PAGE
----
CD Review of One Cell in the Sea by A Fine Frenzy

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One Cell in the Sea
starstarstarno starno star Label: Virgin Records
Released: 2007
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Fronted by 22-year-old singer/pianist Alison Sudol, A Fine Frenzy offers up a debut album rich in melodic melancholia that recalls artists such as Sarah McLachlan, Tori Amos, and Dido. Sudol is a stunning redhead, born in Seattle and raised in Los Angeles, with an angelic voice to match her cover-model looks. If the Lillith Fair tour were still happening, A Fine Frenzy would probably be on it.

The band takes its name from a passage in Shakespeare’s “A Midsummer Night’s Dream” -- “The poet’s eye, in a fine frenzy rolling doth glance from heaven to earth, from earth to heaven” -- reflecting Sudol’s literary influences, which also include Jane Austen and the surrealist works of Lewis Carroll and C.S. Lewis.

The album features lush instrumentation and production from British producer Lukas Burton, who has worked with Paul McCartney, James Blunt and Dido. Lead track “Come On, Come Out” has a majestic sound where Sudol’s voice soars. First single “Almost Lover,” written when Sudol was 18, finds her singing a delicate and passionately yearning ode to a former lover over a more stripped down arrangement.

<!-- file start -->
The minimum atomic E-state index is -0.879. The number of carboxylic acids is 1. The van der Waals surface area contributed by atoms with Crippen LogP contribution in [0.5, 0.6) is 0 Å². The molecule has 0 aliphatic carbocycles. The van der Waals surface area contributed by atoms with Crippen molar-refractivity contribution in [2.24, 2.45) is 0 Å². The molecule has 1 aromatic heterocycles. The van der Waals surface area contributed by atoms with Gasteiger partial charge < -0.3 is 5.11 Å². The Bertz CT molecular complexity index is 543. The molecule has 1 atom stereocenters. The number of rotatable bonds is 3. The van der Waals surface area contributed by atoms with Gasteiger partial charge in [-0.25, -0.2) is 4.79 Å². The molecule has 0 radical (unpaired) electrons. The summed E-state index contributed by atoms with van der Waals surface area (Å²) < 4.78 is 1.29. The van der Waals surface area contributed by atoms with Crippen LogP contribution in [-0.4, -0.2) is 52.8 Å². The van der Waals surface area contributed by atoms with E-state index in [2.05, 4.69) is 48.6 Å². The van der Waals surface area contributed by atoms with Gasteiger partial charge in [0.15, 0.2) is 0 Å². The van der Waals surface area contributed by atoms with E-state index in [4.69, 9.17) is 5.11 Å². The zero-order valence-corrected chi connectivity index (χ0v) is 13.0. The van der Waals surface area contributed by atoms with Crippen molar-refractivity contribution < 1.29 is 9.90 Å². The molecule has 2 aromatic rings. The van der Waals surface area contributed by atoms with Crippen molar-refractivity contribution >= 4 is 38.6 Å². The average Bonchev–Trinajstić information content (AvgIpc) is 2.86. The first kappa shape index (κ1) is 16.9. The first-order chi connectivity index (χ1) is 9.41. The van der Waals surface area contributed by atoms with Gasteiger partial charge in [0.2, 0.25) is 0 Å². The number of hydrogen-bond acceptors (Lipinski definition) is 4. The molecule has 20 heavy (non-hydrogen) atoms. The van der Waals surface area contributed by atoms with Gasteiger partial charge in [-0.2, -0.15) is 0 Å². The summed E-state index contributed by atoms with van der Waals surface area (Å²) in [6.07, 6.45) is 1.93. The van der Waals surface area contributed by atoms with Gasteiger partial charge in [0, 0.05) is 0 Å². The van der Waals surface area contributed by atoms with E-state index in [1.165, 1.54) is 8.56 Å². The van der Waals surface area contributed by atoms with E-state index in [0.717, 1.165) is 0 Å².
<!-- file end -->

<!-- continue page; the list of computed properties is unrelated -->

“Lifesize” offers an upbeat take on love as Sudol sings, “We held the globe and made it turn / Wandered through the universe / The men of science observed through telescopes / All for love, we become / Larger than lifesize, wondersome / Great in the eyes of someone.”

“Lifesize” and “Think of You” are standout tracks where mid-tempo beats provide a chance for Sudol to stretch her vocal chops with a full band. “Hope for the Hopeless” finds Sudol in a soaring mode somewhat reminiscent of U2’s “I Still Haven’t Found What I’m Looking For.”

If the album has a flaw, it’s that too many of the songs are similar-sounding ballads based around very simple melodies. A Fine Frenzy might stand a better chance to break out if they rocked out a little more, because Sudol definitely has the voice to give any of today’s female pop rockers a run for their money. But for fans of piano-based soft pop, A Fine Frenzy offer a debut that is indeed fine, and announces Sudol as a new talent worth keeping an eye on.

~Greg M. Schwartz